MergerTalk   By NEAFT Caucus Chair Morty Rosenfeld




            The election news couldnít be worse for those of us in public education.  At a time when our economy is suffering from a lack of demand with the result that too many businesses are sitting on mounds of cash seeing no reason to invest in new jobs and equipment, the federal government in all likelihood will be unable to continue to aid the states with dollars that have helped to keep the nationís public schools afloat.   The American public appears to believe cutting public spending and continuing the Bush tax cuts will rouse the economy out of its torpor.  I fear we will pay a great price for this economic ignorance (Check out this video on this subject).  

            Completely absent are any national leaders who will stand up and say that the federal stimulus was far too timid to do much more than keep the economy out of the ditch.  As Paul Krugman has repeatedly pointed out, if you subtract from the stimulus the cuts that the states have made, very little money was pumped into our economy.  Do you know any political leaders willing to speak this truth?   

            For the next two years we will hear nothing from our politicians except platitudes about bipartisanship while they continue the gridlock that has plagued us for too long.  Democrats and Republicans will all hop on the austerity campaign wanting to seem virtuous to the angry electorate.  One of the very few areas where there is some chance for cooperation is, unfortunately, in the area of public education.  Itís unfortunate in that for the moment the Obama administration is pursuing education policies well to the right of the Bush administration.  The so-called Race To The Top has even given the No Child Left Behind crowd a jolt of adrenalin.  Should that cooperation break out, we need to be prepared for an intensified data driven drive to install preposterous accountability schemes, merit pay systems and privatization and who knows what else.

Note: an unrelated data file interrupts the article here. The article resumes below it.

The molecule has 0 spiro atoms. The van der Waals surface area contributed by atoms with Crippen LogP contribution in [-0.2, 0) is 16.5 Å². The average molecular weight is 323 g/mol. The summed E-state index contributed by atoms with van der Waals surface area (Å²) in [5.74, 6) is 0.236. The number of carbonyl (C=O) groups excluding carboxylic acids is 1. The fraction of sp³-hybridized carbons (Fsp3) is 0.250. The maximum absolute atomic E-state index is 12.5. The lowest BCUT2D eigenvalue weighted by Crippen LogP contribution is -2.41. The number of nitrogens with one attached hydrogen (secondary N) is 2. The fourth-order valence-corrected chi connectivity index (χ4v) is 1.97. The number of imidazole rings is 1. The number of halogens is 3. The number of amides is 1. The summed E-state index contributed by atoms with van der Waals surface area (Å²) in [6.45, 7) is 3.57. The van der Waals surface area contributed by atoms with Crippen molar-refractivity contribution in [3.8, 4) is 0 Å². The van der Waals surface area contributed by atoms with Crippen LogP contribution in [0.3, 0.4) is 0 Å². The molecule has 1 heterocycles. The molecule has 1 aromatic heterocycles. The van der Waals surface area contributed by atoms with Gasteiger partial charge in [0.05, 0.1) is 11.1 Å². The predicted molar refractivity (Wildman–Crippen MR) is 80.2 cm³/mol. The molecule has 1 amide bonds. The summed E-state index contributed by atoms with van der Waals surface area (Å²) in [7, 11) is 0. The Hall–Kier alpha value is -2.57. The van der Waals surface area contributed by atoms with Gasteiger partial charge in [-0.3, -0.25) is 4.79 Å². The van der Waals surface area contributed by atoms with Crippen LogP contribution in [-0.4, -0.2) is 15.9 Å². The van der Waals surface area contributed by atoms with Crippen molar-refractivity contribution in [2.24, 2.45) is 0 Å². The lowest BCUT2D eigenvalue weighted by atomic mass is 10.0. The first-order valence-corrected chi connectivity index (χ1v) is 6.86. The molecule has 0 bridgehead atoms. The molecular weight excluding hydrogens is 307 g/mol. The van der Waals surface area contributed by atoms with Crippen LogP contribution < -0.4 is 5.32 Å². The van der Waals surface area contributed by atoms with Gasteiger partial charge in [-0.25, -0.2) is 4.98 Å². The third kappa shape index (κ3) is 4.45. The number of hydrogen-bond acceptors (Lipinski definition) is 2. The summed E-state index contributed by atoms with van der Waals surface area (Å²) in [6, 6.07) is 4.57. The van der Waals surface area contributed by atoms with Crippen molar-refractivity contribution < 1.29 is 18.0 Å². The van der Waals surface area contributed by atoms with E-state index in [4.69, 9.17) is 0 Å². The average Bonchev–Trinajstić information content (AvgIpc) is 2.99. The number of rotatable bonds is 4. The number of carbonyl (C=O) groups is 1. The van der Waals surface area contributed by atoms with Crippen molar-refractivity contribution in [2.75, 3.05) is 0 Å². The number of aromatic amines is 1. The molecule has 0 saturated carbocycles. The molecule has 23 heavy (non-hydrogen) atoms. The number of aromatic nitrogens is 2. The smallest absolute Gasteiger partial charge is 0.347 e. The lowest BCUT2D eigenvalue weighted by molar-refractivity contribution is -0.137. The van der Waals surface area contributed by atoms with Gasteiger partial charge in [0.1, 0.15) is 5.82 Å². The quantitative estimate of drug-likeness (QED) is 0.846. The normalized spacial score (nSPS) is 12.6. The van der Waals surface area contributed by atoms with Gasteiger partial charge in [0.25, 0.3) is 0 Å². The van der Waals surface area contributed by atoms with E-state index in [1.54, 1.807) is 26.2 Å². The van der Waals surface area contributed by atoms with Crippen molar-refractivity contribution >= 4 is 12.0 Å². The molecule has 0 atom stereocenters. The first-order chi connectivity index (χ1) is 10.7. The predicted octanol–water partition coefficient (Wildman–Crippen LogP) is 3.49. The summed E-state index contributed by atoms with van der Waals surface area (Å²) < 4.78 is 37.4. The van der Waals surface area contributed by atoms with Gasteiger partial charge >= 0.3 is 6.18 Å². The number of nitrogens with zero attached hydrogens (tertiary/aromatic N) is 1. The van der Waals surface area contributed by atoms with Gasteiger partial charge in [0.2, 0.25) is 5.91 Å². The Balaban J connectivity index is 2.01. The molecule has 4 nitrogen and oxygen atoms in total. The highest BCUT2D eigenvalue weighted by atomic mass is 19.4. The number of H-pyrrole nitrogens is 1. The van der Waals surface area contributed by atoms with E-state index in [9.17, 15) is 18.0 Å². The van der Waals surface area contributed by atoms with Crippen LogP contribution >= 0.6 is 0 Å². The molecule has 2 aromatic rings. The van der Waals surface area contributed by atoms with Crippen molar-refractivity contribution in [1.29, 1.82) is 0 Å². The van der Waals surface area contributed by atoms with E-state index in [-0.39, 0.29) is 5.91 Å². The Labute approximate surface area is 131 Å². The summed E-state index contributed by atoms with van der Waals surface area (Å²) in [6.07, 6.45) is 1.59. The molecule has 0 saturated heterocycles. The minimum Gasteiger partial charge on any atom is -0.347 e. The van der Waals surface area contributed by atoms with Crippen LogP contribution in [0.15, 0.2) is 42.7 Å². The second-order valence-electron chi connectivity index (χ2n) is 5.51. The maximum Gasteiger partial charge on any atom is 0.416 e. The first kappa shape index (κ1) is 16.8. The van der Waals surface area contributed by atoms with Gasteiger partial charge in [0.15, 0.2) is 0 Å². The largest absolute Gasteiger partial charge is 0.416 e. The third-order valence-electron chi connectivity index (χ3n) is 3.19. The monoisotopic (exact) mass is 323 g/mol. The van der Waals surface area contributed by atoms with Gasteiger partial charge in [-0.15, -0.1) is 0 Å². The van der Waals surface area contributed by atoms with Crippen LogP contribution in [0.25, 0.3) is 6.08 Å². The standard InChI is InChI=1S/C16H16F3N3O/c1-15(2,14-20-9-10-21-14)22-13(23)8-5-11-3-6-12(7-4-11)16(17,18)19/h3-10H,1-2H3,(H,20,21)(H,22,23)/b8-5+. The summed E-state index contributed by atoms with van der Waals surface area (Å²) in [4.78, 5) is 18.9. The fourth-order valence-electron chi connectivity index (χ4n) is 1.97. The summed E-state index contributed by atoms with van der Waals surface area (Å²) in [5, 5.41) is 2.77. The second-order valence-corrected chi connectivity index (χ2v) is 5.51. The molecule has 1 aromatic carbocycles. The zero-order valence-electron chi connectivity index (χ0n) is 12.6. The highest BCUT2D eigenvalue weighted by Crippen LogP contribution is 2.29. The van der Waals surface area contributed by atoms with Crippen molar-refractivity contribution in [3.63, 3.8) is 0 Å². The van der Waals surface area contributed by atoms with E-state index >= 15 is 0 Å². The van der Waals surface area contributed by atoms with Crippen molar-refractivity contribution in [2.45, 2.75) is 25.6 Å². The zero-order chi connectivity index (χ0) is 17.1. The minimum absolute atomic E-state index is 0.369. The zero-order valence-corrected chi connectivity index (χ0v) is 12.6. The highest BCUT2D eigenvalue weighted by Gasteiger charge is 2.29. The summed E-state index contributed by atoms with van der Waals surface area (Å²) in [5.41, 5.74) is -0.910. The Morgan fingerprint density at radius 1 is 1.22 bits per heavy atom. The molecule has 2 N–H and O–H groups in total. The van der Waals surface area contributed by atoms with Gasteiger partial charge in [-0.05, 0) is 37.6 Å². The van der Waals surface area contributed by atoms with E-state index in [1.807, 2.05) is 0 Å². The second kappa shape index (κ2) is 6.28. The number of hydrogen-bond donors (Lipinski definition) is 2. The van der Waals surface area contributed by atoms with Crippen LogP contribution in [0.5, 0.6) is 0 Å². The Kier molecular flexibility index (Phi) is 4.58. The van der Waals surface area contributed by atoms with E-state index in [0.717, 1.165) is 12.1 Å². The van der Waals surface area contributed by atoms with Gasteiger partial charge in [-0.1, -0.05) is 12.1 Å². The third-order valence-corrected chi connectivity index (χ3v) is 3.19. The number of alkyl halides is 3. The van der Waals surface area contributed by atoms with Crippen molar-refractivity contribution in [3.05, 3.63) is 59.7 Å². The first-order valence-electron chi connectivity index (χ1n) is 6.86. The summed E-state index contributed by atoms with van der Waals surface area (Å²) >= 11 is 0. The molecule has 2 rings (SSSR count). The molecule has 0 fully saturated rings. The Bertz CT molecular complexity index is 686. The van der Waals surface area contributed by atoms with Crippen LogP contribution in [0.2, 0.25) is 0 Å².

We need to be sending a message to our elected NEA and AFT leaders and the people of the United States that we refuse to simply take this attack on the chin.  One of the clearest signals we could send is starting merger talks between the NEA and AFT.  What better time to show those who attack us that we are organizing to defend ourselves Ė all four plus million of us.  The time is clearly at hand to not only finally put our two great unions together, but it is also the time to rethink our strategy, to develop a plan of counter attack for the merged union, a plan that has at its heart an educator driven program for the revitalization of Americaís schools.  Our members are struggling to find some hope.  At a time when powerful forces are bent on tearing us down, we must build a new and more powerful union than either of the two we have today.  The cultural differences that have kept the AFT and NEA apart while significant cannot possibly be as important as organizing our collective strength for what is tantamount to a struggle for survival.  The time is now.

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